Watch England vs New Zealand on Saturday – coverage begins on Sky Sports Action at 2pm
By Matthew Treadwell
Last Updated: 05/11/18 4:03pm
Steve Hansen says England head coach Eddie Jones will not be feeling the pressure when New Zealand face the All Blacks at Twickenham on Saturday.
England weathered the storm before defeating South Africa 12-11 in their opening autumn international last weekend and will now look to put in a strong showing against the top-ranked side in the world.
But when asked if Jones will be feeling the heat when the sides meet for the first time in four years, Hansen insisted international coaches feel a certain degree of pressure, whether they are winning or losing.
England vs New Zealand
November 10, 2018, 2:00pm
“Talking to Eddie, I know he and England are very excited about this game, and we are too,” Hansen said ahead of Saturday’s Sky Live game.
“We usually talk either by text or by phone, probably every second week. It’s always good to have other people who are doing a similar role to yourself to be able to talk to.
“First and foremost you’ve got to have some form of relationship that allows you to get on with each other. You don’t ring people up you don’t like, just because they are doing the same job as you.
“So it probably indicates I like him and he might like me; I don’t know. The bottom line is we talk, our wives talk, and that’s not surprising. I think he’s a good bloke.
“The only people that don’t understand what it’s like to be a head coach of an international team are the people who’ve never been one.
Jones: Curry unlikely to face All Blacks
England head coach Eddie Jones says flanker Tom Curry is “highly unlikely” to be fit for Saturday’s Test against New Zealand at Twickenham.
“There’s a lot of pressure there, all the time, whether you’re winning or losing. It comes just in a different wrapper.
“And the expectations when you coach a top side like England are, you’re expected to win, and play well.
“Eddie more than anybody understands that. So he’s not too bothered by it. But you know that, you know that there’s going to be pressure with the job, and you accept that and you get on with it.”
England lost four consecutive Test matches to New Zealand in 2014, but a quirk of the global fixture calendar means the two sides have not met since.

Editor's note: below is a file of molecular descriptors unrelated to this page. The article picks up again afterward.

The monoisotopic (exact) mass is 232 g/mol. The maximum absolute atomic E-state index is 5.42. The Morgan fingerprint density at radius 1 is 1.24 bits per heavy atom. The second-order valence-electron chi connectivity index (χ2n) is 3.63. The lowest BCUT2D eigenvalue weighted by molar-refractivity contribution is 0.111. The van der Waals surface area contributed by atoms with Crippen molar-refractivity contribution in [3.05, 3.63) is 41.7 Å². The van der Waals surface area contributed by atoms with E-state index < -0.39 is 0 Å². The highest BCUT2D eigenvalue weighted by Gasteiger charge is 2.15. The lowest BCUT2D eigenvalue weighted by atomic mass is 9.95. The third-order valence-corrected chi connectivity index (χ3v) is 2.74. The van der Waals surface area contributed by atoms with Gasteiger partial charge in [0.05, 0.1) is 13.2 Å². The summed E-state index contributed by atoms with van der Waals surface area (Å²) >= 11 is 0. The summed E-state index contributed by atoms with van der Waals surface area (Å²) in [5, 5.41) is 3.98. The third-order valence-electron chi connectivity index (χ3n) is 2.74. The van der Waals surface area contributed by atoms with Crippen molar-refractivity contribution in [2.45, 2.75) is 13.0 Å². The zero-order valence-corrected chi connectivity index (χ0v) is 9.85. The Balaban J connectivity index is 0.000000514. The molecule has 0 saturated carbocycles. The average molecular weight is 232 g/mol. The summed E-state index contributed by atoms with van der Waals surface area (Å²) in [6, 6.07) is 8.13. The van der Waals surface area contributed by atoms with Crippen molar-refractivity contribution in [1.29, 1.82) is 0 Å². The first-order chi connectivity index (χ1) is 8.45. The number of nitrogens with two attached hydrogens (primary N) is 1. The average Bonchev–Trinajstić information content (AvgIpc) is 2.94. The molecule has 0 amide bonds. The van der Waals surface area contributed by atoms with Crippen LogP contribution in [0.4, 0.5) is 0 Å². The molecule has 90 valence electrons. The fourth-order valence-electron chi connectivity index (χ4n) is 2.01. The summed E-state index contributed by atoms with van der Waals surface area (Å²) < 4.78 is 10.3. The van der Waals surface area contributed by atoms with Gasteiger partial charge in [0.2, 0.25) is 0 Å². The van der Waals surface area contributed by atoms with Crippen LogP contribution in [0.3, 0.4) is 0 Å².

Hansen admitted Jones’ experience will mean the All Blacks will still face a tough test at Twickenham, despite England’s well-publicised injury problems.
“He’s got a tremendous work ethic, Eddie; he does a lot of homework and through that he will have identified some areas he’ll want to try to target,” added Hansen.
“Does that give him any better idea how to beat us than anyone else? Maybe. But there’s a lot of good coaches out there.
“To win a Test match against a good opponent you’ve got to do your homework and things have to fall your way a little bit.
“He’s had some success against New Zealand in the past, but hopefully he doesn’t get any on Saturday.
“They are a good rugby team. They won 18 in a row, only one other side in the world has ever done that. So it makes them a good side.”
As for whether Owen Farrell intended any foul play in his last-gasp tackle on Andre Esterhuizen when England edged out South Africa, Jones insisted that was ultimately a concern for him but admitted he saw nothing wrong in the challenge.
“What I think doesn’t really matter. I’m not the ref and the ref made the decision based on all the information he had,” said Hansen.
“Referees are going to get some things right and some things wrong, they have a very difficult job. If you’re South African you think it’s a penalty and if you’re an England supporter you probably think it wasn’t.
“We as coaches and players we just have to take the decisions on the chin. There’s been plenty of decisions in the past we haven’t necessary agreed on but you can’t go back and change them.
“I don’t think there was any foul play intended, whether he got the tackle right or wrong was irrelevant; we just move on.”